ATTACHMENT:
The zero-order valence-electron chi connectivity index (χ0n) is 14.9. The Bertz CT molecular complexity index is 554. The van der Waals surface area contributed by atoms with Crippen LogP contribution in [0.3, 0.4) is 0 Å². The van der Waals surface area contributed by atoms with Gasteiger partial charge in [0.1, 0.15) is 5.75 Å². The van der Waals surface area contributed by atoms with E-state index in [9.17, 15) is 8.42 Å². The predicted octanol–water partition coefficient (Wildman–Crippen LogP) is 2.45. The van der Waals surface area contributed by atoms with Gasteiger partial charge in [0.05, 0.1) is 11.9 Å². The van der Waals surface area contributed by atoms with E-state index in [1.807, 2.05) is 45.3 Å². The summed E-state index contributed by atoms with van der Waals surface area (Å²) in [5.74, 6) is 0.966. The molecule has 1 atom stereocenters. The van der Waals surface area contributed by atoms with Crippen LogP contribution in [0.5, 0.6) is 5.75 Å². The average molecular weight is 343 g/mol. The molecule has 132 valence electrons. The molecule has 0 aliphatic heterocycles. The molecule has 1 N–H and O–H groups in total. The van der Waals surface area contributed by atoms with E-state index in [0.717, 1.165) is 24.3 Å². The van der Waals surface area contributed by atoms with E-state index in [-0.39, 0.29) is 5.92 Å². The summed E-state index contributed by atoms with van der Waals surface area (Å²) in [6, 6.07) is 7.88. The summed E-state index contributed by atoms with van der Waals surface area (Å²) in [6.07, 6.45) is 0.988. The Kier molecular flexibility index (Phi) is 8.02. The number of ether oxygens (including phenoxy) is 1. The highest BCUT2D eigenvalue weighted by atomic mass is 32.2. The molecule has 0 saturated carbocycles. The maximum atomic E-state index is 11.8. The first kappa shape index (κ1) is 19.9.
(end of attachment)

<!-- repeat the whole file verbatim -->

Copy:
The zero-order valence-electron chi connectivity index (χ0n) is 14.9. The Bertz CT molecular complexity index is 554. The van der Waals surface area contributed by atoms with Crippen LogP contribution in [0.3, 0.4) is 0 Å². The van der Waals surface area contributed by atoms with Gasteiger partial charge in [0.1, 0.15) is 5.75 Å². The van der Waals surface area contributed by atoms with E-state index in [9.17, 15) is 8.42 Å². The predicted octanol–water partition coefficient (Wildman–Crippen LogP) is 2.45. The van der Waals surface area contributed by atoms with Gasteiger partial charge in [0.05, 0.1) is 11.9 Å². The van der Waals surface area contributed by atoms with E-state index in [1.807, 2.05) is 45.3 Å². The summed E-state index contributed by atoms with van der Waals surface area (Å²) in [5.74, 6) is 0.966. The molecule has 1 atom stereocenters. The van der Waals surface area contributed by atoms with Crippen LogP contribution in [0.5, 0.6) is 5.75 Å². The average molecular weight is 343 g/mol. The molecule has 132 valence electrons. The molecule has 0 aliphatic heterocycles. The molecule has 1 N–H and O–H groups in total. The van der Waals surface area contributed by atoms with E-state index in [0.717, 1.165) is 24.3 Å². The van der Waals surface area contributed by atoms with E-state index in [-0.39, 0.29) is 5.92 Å². The summed E-state index contributed by atoms with van der Waals surface area (Å²) in [6, 6.07) is 7.88. The summed E-state index contributed by atoms with van der Waals surface area (Å²) in [6.07, 6.45) is 0.988. The Kier molecular flexibility index (Phi) is 8.02. The number of ether oxygens (including phenoxy) is 1. The highest BCUT2D eigenvalue weighted by atomic mass is 32.2. The molecule has 0 saturated carbocycles. The maximum atomic E-state index is 11.8. The first kappa shape index (κ1) is 19.9.